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CALGARY, AB Jul 26, 2015/ Troy Media/ – All the Canadian premiers got together recently to come up with a Canadian Energy Strategy document which . . . curiously . . . does not mention the Alberta oil sands. Excluding a major national resource widely acknowledged to be a driver of at least one third of the Canadian economy from a national energy strategy document has to be a new low in the world of politically correct energy discussions.
To add insult to injury, the premiers continued to pile on conditions for building pipelines to transport western Canadian oil, even though setting conditions are not within their constitutional purview.
It was also reported that Quebec Premier Philippe Couillard sees little value in the Energy East pipeline if his province is just a transit point for a pipeline intended to carry oil sands oil from Alberta to east coast refineries.
Really? I guess he’s decided to forget about the St. Lawrence Seaway. An engineering marvel, for the most part the Seaway simply provides a transit point – through Quebec – for goods in and out of Canada. Using the dirtiest marine diesel fuel by the way. In fact, the European Space Agency view from outer space shows distinctly more pollution in Montreal than in Alberta.
Couillard seems to have also decided to forget a report from Canadian Manufacturers and Exporters which shows that Quebec manufacturers were the fourth largest group of Canadian suppliers to the oil sands, making some $272.9 million in 2009 with another $127.4 million in maintenance, repair and overhaul support.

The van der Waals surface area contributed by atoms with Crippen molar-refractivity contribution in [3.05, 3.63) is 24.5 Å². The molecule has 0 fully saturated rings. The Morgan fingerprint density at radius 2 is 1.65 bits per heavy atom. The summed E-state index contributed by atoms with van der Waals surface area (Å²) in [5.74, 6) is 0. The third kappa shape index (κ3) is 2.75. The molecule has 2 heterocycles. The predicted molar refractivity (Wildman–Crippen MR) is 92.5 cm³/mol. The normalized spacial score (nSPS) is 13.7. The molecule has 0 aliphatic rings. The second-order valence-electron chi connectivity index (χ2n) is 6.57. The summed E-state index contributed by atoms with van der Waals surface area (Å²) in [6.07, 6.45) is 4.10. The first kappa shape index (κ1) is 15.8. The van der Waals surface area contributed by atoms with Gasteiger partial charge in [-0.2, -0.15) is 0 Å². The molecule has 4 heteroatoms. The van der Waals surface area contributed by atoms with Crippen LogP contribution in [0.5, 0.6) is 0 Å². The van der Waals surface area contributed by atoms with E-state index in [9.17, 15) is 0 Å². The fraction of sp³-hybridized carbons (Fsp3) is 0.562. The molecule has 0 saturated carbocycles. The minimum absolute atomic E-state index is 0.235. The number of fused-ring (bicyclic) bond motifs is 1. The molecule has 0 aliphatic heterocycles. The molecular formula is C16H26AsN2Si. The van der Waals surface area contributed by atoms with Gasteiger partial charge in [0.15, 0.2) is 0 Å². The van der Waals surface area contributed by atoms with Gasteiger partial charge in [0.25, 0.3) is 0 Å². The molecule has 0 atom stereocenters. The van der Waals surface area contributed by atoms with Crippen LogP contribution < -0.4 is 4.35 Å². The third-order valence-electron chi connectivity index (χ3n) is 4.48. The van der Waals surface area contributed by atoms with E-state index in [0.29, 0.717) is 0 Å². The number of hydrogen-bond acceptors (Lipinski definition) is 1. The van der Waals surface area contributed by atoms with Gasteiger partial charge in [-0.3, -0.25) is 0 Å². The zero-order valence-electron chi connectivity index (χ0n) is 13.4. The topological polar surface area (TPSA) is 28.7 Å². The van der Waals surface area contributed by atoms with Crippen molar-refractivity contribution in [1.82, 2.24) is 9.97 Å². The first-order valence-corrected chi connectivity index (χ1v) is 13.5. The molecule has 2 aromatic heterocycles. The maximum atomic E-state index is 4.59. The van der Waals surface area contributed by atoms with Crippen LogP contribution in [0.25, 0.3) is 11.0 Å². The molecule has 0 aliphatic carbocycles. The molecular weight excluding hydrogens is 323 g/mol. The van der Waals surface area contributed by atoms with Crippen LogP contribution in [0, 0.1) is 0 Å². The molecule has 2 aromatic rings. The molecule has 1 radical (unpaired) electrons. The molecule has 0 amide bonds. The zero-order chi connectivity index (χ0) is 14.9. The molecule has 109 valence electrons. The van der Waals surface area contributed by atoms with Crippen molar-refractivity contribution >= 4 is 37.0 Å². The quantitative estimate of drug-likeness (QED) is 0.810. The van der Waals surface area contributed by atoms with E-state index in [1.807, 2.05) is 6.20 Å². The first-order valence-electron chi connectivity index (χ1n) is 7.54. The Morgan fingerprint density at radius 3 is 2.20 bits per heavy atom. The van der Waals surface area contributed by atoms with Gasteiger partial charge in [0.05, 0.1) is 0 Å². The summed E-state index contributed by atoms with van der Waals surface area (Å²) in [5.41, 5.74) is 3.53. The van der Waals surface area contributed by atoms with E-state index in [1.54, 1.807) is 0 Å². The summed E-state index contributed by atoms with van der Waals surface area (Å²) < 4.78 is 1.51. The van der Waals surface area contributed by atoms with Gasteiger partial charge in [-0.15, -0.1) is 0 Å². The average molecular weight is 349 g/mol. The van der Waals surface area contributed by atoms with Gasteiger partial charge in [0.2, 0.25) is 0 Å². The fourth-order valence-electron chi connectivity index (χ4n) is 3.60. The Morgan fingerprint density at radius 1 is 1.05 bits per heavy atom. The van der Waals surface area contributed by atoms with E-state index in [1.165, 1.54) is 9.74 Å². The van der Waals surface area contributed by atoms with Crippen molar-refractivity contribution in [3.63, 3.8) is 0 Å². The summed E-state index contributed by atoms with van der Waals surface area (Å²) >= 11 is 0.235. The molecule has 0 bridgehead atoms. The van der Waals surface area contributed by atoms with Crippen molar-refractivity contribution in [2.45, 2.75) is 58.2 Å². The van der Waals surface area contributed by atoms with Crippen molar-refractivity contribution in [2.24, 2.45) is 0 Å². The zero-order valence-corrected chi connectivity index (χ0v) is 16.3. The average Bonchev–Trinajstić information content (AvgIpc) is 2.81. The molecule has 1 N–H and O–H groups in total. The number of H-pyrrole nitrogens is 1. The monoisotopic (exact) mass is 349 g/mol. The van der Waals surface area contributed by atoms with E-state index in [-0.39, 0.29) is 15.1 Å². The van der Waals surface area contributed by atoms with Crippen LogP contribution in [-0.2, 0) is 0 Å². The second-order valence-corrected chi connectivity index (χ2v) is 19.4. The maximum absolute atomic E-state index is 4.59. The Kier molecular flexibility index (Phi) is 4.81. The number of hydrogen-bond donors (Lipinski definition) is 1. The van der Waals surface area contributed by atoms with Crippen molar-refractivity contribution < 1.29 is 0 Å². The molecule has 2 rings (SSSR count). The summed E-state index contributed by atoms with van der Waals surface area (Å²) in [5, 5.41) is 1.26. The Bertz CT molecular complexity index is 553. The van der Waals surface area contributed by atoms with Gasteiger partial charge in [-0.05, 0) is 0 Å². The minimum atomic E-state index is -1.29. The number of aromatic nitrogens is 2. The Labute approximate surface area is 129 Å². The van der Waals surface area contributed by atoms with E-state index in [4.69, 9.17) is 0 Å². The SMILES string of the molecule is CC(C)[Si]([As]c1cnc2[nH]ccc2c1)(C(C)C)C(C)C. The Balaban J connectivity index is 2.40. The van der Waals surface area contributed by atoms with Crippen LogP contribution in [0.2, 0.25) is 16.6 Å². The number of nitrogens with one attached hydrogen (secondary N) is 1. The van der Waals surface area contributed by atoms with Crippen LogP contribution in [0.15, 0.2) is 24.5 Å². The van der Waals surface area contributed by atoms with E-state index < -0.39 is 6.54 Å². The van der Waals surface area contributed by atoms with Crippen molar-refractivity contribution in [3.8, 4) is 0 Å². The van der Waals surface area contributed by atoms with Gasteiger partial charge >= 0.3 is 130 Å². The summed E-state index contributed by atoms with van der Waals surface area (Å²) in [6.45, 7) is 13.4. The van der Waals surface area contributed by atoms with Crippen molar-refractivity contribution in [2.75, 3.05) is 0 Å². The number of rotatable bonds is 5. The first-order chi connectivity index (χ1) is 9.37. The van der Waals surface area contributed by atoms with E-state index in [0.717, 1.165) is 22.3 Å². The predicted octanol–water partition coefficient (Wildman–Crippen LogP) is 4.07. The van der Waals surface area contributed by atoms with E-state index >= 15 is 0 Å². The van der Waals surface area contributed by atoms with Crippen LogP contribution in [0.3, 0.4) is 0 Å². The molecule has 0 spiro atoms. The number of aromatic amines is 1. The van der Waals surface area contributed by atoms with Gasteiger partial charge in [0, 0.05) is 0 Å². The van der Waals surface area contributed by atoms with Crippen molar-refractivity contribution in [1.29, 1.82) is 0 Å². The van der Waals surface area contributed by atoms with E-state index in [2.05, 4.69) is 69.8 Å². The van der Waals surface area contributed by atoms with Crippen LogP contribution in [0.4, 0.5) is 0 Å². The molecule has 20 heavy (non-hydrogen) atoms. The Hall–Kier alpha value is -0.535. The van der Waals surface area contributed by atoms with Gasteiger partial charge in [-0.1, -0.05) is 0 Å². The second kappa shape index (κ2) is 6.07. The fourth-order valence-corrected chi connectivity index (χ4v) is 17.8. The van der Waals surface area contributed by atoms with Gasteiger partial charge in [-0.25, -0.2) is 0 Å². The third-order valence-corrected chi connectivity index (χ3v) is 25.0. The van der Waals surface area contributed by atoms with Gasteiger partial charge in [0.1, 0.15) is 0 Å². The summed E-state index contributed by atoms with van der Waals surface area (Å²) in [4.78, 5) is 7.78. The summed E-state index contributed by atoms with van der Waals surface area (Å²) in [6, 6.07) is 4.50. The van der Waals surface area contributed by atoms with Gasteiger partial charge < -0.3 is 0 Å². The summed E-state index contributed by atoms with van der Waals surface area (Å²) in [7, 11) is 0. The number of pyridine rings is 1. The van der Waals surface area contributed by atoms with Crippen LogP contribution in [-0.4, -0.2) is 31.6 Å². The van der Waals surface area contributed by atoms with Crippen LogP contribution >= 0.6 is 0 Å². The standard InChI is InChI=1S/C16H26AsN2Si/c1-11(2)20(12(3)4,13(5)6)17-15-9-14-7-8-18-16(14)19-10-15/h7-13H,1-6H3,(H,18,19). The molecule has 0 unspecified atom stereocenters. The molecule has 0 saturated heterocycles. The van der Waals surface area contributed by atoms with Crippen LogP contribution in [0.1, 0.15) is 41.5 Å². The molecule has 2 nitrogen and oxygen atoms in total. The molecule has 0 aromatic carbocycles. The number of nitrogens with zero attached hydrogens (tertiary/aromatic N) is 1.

In fact, according to a September 11, 2013 article in Alberta Oil Magazine, the Ontario and Quebec governments even “released an assessment of exactly how many people are employed in those two provinces as a result of the oil sands. The numbers are staggering. The oil and gas industry is expected to create roughly 900,000 jobs by 2035, about 126,000 of which will be in provinces outside of Alberta . . .”
So even without equalization payments, it seems there are significant benefits to all provinces in Canada thanks to Alberta’s oil sands development.
What is truly galling for Albertans, however, is to watch the federal government cater to Quebec by inking a multi-million dollar 10-year deal in support of the height of fossil fuel indulgence, the Formula-1 Montreal Fossil Fuel Grand Prix, while Couillard continues to dis Alberta.
Over 500,000 tourists from across Canada and around the world will jet into Montreal – raising its already high carbon footprint – to enjoy the thrills and spills of F-1 racing. One private company is even advertising it has a fleet of some 4,800 jets available to potential jet-setters.
One of the justifications for Ottawa supporting the Montreal Grand Prix with Canadian taxpayer money – including that of those hard-working oil sands employees – is the trickle down benefit, in terms of sales and employment, to the Quebec hospitality industry.
It is the height of eco-hypocrisy: place conditions which are not even within the legal authority of the provinces against a pipeline that employs millions and a highly regulated industry that generates billions while simultaneously holding out a begging hand for federal funding to prop up the Formula-1 Montreal Fossil Fuel Grand Prix.
If it is important to support the Grand Prix for employment in the Quebec hospitality industry, how much more important is it to support pipeline construction that will increase employment and manufacturing for all Canadians?
Not to mention producing the very fossil fuels the F-1 cars require?
Michelle Stirling is the Communications Manager for Friends of Science Society.